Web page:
We like a quiet environment, so we deliberately ruled out the no-cost optional run-flat tyres as they can generate too much noise. Windscreen wipers are whisper quiet, and as with the lights, they can either be set to come on automatically, or with manual override. Even the basic sound system is more than adequate for our needs because the rest is so hushed.
The iDrive system is both intuitive and comprehensive. The sat nav is way better than we were used to, but both needed time and patience to become fully accustomed to them. The iDrive handbook is an expensive extra, but there’s sufficient information built in that is easily accessible via the dial on the console. Dual zone air con stops any disagreements about one person being too hot or too cold, but the buttons are small and fiddly to use, and that is something BMW could definitely improve upon.
The vehicle’s utility is impressive. The very useful 40-20-40 rear seats fold down electronically at the touch of a button to give a near-flat load space, although they do need to be raised manually. The rear seats can also slide forwards allowing the backrests to be reclined for greater passenger comfort, and the centre folding arm rest incorporates cup holders. Access to the boot is via a powered tailgate that comes as standard across the range. Boot space with seats up is very respectable. Load space with the seats down is highly commendable, and is said to be bigger than even the 3 Series estate. Leg room is on a par with a big 7 Series.
There are lots of safety features such as an electronic parking brake that won't release automatically as the car pulls away unless the seatbelts are fastened, although the handbrake can be released manually via the switch. The car’s doors lock as you pull away, and won't open until the engine is turned off, but there are many different settings to suit one’s individual preference. There’s even remote operation of certain features via a mobile phone app such as checking the fuel level, pre-ventilation on a hot day, flashing the headlights if you forget where you have parked, number of miles to the next service, and sending destinations to the sat nav. There are plenty of airbags and an excellent N-CAP rating in case of an accident - one very safe car.
We ordered the more powerful version, the 220d, which differed from the 218d test car in some key areas. The twin exhausts gave the first clue to the greater power from the 190 BHP Euro 6 low-emission Add Blue diesel engine. If booted, acceleration is not merely good, it’s very rapid, but at all other times it’s as gentle as a lamb. The smooth 8-speed auto box is the same, but the upgraded selector is now electronic and seems counter intuitive. Pull it back into Drive to go forward, and push it forward into Reverse to go back, but we can’t have everything.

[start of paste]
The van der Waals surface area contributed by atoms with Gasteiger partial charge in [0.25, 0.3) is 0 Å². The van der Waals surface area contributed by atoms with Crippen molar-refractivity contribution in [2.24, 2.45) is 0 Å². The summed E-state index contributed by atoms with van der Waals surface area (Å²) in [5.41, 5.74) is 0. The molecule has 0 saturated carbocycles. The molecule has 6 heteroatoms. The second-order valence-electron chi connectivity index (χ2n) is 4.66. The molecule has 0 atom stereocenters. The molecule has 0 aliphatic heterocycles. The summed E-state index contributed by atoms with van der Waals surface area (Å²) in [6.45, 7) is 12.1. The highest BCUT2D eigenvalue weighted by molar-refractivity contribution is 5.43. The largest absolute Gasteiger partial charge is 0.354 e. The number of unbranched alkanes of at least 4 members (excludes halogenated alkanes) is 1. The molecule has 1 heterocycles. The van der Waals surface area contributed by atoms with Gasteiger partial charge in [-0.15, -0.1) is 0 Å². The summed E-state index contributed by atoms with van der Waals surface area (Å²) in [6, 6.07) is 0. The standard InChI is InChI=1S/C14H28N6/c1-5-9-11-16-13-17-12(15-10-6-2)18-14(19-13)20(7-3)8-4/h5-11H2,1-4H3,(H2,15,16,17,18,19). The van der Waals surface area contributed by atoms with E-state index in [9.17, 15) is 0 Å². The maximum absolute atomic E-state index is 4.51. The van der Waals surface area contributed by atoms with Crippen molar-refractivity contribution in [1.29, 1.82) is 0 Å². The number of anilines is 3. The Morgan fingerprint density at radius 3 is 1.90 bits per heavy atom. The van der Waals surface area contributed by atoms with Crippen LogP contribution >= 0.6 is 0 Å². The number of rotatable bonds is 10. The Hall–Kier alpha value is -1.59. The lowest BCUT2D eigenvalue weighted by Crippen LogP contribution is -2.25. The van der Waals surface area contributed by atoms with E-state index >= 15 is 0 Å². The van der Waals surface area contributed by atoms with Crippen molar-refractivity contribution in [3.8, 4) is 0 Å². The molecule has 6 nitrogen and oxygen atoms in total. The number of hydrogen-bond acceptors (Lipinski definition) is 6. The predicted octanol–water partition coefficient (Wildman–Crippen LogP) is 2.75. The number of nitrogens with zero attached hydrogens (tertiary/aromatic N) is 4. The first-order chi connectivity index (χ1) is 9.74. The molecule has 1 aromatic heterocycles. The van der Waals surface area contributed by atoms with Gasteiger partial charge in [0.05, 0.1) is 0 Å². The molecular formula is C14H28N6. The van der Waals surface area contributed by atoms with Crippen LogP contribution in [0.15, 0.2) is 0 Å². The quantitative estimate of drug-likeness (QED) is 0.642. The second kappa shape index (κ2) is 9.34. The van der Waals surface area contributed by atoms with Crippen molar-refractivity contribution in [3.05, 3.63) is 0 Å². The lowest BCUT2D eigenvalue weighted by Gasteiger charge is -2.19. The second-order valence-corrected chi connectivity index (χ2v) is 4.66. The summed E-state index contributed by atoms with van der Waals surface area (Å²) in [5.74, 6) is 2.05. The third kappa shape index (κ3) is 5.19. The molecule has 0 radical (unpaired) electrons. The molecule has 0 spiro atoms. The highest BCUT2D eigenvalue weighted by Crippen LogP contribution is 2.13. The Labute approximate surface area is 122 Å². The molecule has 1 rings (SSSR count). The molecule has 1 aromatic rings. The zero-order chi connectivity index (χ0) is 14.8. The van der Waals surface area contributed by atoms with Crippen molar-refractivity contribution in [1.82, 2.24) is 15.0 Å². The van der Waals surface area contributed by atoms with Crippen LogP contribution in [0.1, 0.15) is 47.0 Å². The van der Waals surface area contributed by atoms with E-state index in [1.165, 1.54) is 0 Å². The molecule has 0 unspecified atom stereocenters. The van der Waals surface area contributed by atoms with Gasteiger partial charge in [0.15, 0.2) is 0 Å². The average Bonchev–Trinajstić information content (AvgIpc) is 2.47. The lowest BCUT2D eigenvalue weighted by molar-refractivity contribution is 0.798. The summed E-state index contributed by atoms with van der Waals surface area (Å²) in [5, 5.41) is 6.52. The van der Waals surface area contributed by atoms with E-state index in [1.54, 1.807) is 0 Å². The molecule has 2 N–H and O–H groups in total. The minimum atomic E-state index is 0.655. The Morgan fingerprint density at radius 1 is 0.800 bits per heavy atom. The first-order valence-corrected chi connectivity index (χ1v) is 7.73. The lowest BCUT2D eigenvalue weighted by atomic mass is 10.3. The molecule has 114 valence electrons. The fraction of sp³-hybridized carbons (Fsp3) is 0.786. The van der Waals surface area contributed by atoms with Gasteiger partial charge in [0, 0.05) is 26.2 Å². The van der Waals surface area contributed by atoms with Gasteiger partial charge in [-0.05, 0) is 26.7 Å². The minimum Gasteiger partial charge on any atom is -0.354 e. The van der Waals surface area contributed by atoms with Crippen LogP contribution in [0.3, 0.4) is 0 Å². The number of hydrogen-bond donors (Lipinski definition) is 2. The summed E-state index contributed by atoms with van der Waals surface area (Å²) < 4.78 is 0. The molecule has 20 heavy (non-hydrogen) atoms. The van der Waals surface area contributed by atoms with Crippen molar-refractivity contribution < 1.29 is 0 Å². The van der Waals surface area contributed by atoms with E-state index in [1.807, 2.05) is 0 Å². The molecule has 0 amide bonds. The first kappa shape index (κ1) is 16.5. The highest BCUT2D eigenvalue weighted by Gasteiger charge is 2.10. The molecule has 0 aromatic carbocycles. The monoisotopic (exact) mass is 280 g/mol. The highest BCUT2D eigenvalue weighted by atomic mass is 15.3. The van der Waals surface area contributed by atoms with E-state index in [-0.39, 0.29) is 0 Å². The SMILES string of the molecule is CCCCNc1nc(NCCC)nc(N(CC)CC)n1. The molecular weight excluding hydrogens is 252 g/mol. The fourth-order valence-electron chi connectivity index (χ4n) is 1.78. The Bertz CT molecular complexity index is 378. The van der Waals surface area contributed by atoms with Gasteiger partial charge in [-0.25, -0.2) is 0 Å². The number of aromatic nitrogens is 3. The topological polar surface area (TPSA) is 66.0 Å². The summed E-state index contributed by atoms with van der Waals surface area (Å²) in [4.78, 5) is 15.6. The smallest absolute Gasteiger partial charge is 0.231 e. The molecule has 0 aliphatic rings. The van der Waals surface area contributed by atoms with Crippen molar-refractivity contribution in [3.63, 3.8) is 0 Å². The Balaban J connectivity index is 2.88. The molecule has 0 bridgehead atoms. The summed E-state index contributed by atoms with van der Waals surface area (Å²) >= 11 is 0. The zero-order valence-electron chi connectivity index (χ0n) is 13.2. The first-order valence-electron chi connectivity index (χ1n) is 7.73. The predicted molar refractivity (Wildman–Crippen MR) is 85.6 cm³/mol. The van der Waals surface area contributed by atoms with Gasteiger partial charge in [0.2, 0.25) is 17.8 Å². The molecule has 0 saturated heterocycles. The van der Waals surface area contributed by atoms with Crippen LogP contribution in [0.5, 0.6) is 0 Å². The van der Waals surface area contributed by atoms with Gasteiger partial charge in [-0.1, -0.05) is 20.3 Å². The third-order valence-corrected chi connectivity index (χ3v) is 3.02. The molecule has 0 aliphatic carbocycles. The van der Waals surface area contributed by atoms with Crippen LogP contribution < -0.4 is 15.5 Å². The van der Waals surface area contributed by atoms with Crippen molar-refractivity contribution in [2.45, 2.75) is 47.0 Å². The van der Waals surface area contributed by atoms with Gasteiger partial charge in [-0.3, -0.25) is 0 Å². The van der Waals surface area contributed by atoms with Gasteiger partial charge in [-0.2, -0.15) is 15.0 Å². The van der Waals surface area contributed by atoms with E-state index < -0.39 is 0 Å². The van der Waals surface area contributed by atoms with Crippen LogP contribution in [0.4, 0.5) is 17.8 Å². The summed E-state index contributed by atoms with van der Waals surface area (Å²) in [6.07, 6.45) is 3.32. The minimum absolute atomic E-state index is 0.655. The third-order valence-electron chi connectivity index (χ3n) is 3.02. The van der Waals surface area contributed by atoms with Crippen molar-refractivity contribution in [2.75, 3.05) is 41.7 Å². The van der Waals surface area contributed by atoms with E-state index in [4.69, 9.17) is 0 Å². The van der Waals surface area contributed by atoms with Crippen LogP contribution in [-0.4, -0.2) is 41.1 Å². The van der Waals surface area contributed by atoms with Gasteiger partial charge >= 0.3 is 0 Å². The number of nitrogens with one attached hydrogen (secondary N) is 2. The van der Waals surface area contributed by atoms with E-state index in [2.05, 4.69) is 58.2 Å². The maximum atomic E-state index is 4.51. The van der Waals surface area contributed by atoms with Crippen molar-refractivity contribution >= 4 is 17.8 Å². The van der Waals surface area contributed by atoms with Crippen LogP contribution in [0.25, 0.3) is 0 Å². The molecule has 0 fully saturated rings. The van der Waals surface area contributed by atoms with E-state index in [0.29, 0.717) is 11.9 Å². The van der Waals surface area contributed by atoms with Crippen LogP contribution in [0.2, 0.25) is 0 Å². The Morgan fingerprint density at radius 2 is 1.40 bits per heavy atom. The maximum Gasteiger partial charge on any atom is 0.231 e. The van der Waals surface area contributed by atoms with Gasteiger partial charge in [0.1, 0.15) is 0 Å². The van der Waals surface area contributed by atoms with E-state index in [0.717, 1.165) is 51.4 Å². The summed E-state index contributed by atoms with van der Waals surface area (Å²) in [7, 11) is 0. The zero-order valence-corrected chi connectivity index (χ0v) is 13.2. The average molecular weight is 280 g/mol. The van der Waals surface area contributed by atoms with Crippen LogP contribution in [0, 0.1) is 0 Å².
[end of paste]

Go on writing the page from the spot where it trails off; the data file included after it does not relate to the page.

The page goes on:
There’s a little understated badge on the tailgate denoting the x-Drive system, which although not a permanent 4×4 in the truest sense, does become operational in a fraction of a second to make the car very sure-footed. It isn’t brilliant on bends because of the slight body roll, and in that respect it never will be as good as a low-slung sports coupé, but it isn’t likely to break away unexpectedly unless pushed to ridiculous extremes.
The most surprising feature of all however is the fuel economy, and this left us amazed. BMW claim the vehicle will do 60.1 MPG combined. Following the VW emissions scandal, they tend to be coy and don’t say what a person might get under near ideal conditions. Well, we can tack another 25 MPG onto that figure on a run, and I have the photographs to prove it.
Three driving modes are selected by a control lever on the console - Sport/Comfort/EcoPro - and they give the car three completely different characters. In Sport mode, the car drops down a cog or two, is at the ready, and very responsive to every little input. In Comfort mode, the ride is noticeably softer. In EcoPro mode, everything is far more laid-back with the emphasis on saving fuel. The car can even free-wheel where the engine disengages and works very well at eking out every last mile.
BMW's mantra is 'The ultimate driving machine'. They might have said, ‘in pursuit of the ultimate driving machine’ as it is my belief there is no such thing as the perfect car. Each of us have our own notions of what the perfect car should be, but the Active Tourer comes pretty close to everything my wife and I need right now. You pay a premium for the premium badge, but you do get a far superior product.
Would you buy another car from this manufacturer? Yes
Review Date: 1st October, 2018